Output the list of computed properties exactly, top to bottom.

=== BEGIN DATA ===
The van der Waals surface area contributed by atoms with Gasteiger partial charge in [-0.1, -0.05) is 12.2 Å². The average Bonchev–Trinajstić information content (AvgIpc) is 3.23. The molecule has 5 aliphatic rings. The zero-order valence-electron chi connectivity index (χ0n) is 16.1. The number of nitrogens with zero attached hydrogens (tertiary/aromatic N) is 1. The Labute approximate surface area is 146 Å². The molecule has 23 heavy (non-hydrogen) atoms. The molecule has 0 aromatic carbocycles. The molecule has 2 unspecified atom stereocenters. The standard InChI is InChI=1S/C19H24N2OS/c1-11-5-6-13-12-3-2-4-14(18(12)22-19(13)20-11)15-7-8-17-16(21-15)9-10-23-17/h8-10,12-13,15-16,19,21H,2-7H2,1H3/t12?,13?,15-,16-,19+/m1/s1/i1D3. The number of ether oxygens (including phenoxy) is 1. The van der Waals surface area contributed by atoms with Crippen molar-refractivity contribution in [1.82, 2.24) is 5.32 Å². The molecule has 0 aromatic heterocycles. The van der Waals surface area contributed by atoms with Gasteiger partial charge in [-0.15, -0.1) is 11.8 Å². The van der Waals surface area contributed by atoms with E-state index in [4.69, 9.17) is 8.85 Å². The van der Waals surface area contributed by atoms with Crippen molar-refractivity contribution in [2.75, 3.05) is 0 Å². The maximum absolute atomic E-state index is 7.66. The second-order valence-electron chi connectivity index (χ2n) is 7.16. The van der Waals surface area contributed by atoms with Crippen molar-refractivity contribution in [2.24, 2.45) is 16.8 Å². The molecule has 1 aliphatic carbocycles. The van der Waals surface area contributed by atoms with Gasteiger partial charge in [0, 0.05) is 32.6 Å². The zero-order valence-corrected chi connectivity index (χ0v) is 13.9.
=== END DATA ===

The van der Waals surface area contributed by atoms with Gasteiger partial charge in [-0.1, -0.05) is 12.2 Å². The average Bonchev–Trinajstić information content (AvgIpc) is 3.23. The molecule has 5 aliphatic rings. The zero-order valence-electron chi connectivity index (χ0n) is 16.1. The number of nitrogens with zero attached hydrogens (tertiary/aromatic N) is 1. The Labute approximate surface area is 146 Å². The molecule has 23 heavy (non-hydrogen) atoms. The molecule has 0 aromatic carbocycles. The molecule has 2 unspecified atom stereocenters. The standard InChI is InChI=1S/C19H24N2OS/c1-11-5-6-13-12-3-2-4-14(18(12)22-19(13)20-11)15-7-8-17-16(21-15)9-10-23-17/h8-10,12-13,15-16,19,21H,2-7H2,1H3/t12?,13?,15-,16-,19+/m1/s1/i1D3. The number of ether oxygens (including phenoxy) is 1. The van der Waals surface area contributed by atoms with Crippen molar-refractivity contribution in [1.82, 2.24) is 5.32 Å². The molecule has 0 aromatic heterocycles. The van der Waals surface area contributed by atoms with Gasteiger partial charge in [-0.15, -0.1) is 11.8 Å². The van der Waals surface area contributed by atoms with E-state index in [4.69, 9.17) is 8.85 Å². The van der Waals surface area contributed by atoms with Crippen molar-refractivity contribution in [2.75, 3.05) is 0 Å². The maximum absolute atomic E-state index is 7.66. The second-order valence-electron chi connectivity index (χ2n) is 7.16. The van der Waals surface area contributed by atoms with Crippen molar-refractivity contribution in [2.24, 2.45) is 16.8 Å². The molecule has 1 aliphatic carbocycles. The van der Waals surface area contributed by atoms with Gasteiger partial charge in [0, 0.05) is 32.6 Å². The zero-order valence-corrected chi connectivity index (χ0v) is 13.9.